Heena Garg, a second-year Literature student of Maitreyi College feels, “all-nighters leave you exhausted very often. But it is the exam blues which keep you awake, unable to sleep. You’re always wondering how much more of the syllabus is left to be covered, as there is just so much of it!”

Many experts also state that all-nighters affect the brain’s efficiency, which keeps reducing, each hour we deprive our body of sleep. One of the biggest tolls an all-nighter has is on our working memory. When we cram, our brain uses only short-term memory. To retain that information for a lengthier tie, we need to utilize our long-term memory. It is as simple as it is ‘information that comes in quick leaves just as quickly’. A heavy dosage of information in a short amount of time doesn’t allow the information to assimilate. Sleeping helps in the assimilation and memory consolidation. Our capacity to learn and memorize anything is the most effective in the morning time. This is when the peak cognitive efficiency is present. As you stay awake for longer hours, the brain’s efficiency reduces. The brain uses molecules called adenosine triphosphate (ATP) which help it in burning fuels. The linger one stays awake, the more ATP is used; hence there is less to help metabolize energy.

Nikki Chaudhary, a second-year Literature student of Maitreyi College says, “Working or studying all night is something which is seen as quite an adventure to most of the young adults these days. Coffee and books go hand in hand for such individuals, who are unaware of the health deteriorating repercussions of this habit causing an imbalance in their routine cycle.”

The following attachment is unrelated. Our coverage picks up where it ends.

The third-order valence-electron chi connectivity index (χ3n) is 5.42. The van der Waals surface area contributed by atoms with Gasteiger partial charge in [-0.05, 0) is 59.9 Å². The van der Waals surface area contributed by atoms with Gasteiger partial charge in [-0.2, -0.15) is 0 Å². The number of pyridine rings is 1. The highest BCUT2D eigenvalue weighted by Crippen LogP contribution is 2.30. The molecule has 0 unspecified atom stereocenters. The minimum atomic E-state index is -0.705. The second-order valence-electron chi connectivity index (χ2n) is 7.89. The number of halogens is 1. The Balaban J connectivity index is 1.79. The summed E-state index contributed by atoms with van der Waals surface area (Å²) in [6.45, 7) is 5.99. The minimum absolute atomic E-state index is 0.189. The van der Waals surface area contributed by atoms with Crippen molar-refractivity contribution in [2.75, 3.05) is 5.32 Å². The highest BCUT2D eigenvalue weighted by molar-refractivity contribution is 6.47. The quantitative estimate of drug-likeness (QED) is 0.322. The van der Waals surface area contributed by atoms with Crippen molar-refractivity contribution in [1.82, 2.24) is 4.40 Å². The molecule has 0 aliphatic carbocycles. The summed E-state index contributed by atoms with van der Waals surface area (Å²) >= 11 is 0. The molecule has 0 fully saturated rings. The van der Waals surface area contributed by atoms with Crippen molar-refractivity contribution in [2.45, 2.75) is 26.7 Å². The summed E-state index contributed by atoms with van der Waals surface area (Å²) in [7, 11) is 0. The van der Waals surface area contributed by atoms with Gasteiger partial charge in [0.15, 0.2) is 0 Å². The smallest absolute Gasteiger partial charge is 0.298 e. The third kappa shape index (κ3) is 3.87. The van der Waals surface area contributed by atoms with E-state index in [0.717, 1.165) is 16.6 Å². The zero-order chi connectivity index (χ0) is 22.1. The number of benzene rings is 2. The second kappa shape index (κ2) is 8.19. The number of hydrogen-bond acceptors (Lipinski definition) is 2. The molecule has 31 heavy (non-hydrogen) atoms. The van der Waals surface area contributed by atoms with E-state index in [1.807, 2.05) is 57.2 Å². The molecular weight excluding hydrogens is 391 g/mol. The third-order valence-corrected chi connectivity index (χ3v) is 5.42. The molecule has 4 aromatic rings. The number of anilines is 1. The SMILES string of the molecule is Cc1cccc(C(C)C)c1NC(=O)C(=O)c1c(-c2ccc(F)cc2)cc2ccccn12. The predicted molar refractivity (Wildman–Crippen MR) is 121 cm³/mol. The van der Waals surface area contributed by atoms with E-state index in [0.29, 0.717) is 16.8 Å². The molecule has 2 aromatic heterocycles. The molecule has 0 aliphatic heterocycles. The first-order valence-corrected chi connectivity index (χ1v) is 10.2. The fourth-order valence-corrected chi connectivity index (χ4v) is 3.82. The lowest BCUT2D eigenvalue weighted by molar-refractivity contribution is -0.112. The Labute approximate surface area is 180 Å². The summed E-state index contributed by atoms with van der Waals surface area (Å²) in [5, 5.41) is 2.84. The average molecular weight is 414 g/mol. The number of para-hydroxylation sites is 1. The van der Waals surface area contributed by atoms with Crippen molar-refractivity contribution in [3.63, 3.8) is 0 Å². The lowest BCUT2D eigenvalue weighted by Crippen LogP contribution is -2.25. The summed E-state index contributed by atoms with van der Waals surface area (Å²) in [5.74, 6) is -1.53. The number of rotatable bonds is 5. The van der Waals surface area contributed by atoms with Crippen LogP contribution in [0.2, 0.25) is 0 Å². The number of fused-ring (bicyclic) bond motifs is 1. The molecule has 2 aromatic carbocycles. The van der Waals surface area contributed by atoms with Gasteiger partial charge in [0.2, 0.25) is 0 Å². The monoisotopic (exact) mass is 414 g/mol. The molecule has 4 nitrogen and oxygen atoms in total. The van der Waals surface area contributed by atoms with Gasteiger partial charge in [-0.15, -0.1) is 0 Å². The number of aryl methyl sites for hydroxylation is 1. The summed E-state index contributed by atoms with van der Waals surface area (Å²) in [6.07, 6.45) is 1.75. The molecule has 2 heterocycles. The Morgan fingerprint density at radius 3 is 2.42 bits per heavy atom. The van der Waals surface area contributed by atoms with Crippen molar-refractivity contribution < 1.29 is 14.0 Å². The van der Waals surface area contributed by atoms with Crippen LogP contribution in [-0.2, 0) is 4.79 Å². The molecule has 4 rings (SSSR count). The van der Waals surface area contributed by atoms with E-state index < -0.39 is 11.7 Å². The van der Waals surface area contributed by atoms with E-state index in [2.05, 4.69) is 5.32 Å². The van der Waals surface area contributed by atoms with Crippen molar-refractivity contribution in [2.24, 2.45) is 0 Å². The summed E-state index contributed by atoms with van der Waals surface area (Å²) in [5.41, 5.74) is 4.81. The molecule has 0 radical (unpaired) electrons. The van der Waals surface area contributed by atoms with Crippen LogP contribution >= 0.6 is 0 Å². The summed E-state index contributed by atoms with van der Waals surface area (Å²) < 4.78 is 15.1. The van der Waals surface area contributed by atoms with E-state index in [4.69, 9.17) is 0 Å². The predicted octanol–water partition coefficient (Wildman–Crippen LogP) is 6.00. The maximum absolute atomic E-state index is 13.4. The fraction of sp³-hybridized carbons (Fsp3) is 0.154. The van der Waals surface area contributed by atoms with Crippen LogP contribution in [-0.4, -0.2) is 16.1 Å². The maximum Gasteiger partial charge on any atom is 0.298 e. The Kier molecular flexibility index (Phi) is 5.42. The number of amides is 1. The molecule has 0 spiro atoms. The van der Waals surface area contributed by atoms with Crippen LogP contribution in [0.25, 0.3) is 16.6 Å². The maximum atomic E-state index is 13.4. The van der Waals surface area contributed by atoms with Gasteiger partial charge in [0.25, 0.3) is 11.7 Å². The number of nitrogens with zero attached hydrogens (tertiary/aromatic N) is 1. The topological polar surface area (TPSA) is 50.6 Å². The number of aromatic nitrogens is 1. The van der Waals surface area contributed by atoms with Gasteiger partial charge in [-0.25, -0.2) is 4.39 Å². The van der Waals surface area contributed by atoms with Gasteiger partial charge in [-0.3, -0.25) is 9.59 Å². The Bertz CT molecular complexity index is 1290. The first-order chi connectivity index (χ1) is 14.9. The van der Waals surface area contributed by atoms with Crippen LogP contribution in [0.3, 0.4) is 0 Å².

The long-term dangers of all-nighters include the reduced learning and cognitive ability and increased likelihood of developing anxiety disorders. Other hazards include weight gain, an increased risk of diabetes, and potential brain damage. Despite the hazards attached to it, all-nighters became a choice which many time-crunched people make!

Hersh Dhillon, a second-year Computer Science student at IIT Ropar comments “I mainly pull all-nighters in or around exam time and sometimes on Fridays. Well, in retrospect I feel the exams in which I slept for a decent 5 hours are the ones I scored more at. Quite possibly because the exams I stayed up all night for were tougher. But yeah, this could well be a reason”